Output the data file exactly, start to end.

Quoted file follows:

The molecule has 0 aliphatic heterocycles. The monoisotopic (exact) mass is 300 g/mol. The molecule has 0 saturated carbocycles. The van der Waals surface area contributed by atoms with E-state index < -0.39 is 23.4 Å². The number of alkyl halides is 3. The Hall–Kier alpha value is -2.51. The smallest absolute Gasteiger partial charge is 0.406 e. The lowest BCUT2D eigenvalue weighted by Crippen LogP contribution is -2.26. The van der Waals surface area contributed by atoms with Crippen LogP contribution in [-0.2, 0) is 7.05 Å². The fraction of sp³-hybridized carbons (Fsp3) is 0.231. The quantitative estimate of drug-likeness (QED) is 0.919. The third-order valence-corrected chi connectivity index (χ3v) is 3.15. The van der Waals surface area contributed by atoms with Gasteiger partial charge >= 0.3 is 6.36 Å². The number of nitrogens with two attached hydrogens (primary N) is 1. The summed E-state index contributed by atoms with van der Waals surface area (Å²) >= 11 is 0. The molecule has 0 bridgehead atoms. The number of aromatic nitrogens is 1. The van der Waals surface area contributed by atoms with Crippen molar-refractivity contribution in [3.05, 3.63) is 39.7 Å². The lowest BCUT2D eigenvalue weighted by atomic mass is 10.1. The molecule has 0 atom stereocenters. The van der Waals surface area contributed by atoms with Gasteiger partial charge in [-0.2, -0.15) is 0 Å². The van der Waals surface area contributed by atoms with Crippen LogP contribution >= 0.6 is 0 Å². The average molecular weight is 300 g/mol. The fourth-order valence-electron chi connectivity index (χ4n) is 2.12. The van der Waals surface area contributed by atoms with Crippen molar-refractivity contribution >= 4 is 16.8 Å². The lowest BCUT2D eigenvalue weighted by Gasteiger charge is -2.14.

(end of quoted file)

The molecule has 0 aliphatic heterocycles. The monoisotopic (exact) mass is 300 g/mol. The molecule has 0 saturated carbocycles. The van der Waals surface area contributed by atoms with E-state index < -0.39 is 23.4 Å². The number of alkyl halides is 3. The Hall–Kier alpha value is -2.51. The smallest absolute Gasteiger partial charge is 0.406 e. The lowest BCUT2D eigenvalue weighted by Crippen LogP contribution is -2.26. The van der Waals surface area contributed by atoms with Crippen LogP contribution in [-0.2, 0) is 7.05 Å². The fraction of sp³-hybridized carbons (Fsp3) is 0.231. The quantitative estimate of drug-likeness (QED) is 0.919. The third-order valence-corrected chi connectivity index (χ3v) is 3.15. The van der Waals surface area contributed by atoms with Gasteiger partial charge >= 0.3 is 6.36 Å². The number of nitrogens with two attached hydrogens (primary N) is 1. The summed E-state index contributed by atoms with van der Waals surface area (Å²) >= 11 is 0. The molecule has 0 bridgehead atoms. The number of aromatic nitrogens is 1. The van der Waals surface area contributed by atoms with Crippen molar-refractivity contribution in [3.05, 3.63) is 39.7 Å². The lowest BCUT2D eigenvalue weighted by atomic mass is 10.1. The molecule has 0 atom stereocenters. The van der Waals surface area contributed by atoms with Gasteiger partial charge in [-0.2, -0.15) is 0 Å². The van der Waals surface area contributed by atoms with Crippen LogP contribution >= 0.6 is 0 Å². The average molecular weight is 300 g/mol. The fourth-order valence-electron chi connectivity index (χ4n) is 2.12. The van der Waals surface area contributed by atoms with Crippen molar-refractivity contribution >= 4 is 16.8 Å². The lowest BCUT2D eigenvalue weighted by Gasteiger charge is -2.14.